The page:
Support & Guidance
For All New Pathways Journeys
Representation in the classroom

Authors & Gratitude

This paper was authored by the Getting Smart team and features numerous friends and partners in the field. Much of the video content has been taken from our ongoing Getting Smart Town Halls, podcasts and more. It is also a part of our New Pathways campaign.

The production of this publication was made possible with generous support by American Student Assistance (ASA).

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Secondary students, Generation Alpha, are coming of age at an inflection point – a revolution of human-computer interaction. Reid Hoffman refers to them as
Generation AI and suggests AI should not be an abbreviation for artificial intelligence, but for amplification intelligence. This shift is due to its power to augment and elevate humankind. Hoffman continues, “It will become the primary technology that we use to make decisions and navigate life. A steam engine of the mind, a cognitive GPS, a tool for orientation, discovery and navigation.”

This is just one emergent challenge in a cast of many combining to make secondary education more challenging than ever before. Generation Alpha is the same group of teens who lived through a global pandemic facing the traditional demands of school while learning remotely. They are the same generation who has inherited an uncertain and inequitable economy, polarized politics and the climate crisis. Daily, they struggle with the addictive influence of social media and are skeptical of both the feasibility of cost and the long-term value of college.

Despite the challenges, the opportunities for middle and high school learners have never been greater both in and out of school. Generation AI has access to smart tools to analyze, create, publish and activate change. New technologies and priorities have enabled many of them to access new pathways to employment and entrepreneurship. Guidance systems that help learners chart a path forward have never been more important.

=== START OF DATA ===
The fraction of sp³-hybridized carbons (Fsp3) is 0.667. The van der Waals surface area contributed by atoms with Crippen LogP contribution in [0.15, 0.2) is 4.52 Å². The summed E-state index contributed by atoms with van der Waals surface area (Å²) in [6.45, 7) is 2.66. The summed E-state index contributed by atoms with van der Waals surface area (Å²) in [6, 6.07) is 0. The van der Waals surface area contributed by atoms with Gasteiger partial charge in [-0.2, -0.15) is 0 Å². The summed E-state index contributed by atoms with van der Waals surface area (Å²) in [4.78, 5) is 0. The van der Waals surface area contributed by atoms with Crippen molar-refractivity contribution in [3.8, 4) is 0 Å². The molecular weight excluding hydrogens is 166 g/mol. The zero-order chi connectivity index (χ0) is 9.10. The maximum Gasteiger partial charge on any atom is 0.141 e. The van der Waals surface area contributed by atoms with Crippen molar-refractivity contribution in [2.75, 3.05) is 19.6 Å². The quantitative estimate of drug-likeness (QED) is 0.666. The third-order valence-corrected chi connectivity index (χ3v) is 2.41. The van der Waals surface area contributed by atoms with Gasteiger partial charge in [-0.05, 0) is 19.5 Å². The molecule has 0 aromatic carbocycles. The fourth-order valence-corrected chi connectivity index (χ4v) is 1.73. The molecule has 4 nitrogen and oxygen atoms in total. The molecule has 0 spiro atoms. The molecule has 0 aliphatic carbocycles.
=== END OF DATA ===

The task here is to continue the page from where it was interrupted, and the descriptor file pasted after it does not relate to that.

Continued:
The wellbeing and future success of today’s learners depends upon how effectively schools can systematically prepare and bolster the whole student.

What is support and guidance?

Support and guidance systems in schools combine the specialized work of counselors, specialists and social workers with advisory systems that engage teachers in sustained relationships with small groups of students. Strong support and guidance systems are augmented by community partners that extend youth and family services. Each of these functions increasingly relies on computer applications to deliver personalized support and advice.  

When done well, these systems expand the view of possible futures and empower informed postsecondary plans. Comprehensive advisory systems produce student agency, belonging, purpose, and well-being. They enact school culture, illustrate what is valued, and create enabling conditions for academic success. That being said, the systems are often incredibly challenging to implement well and consistently. Within the structure of advisory are a multiplicity of goals and most of them are not credit-bearing.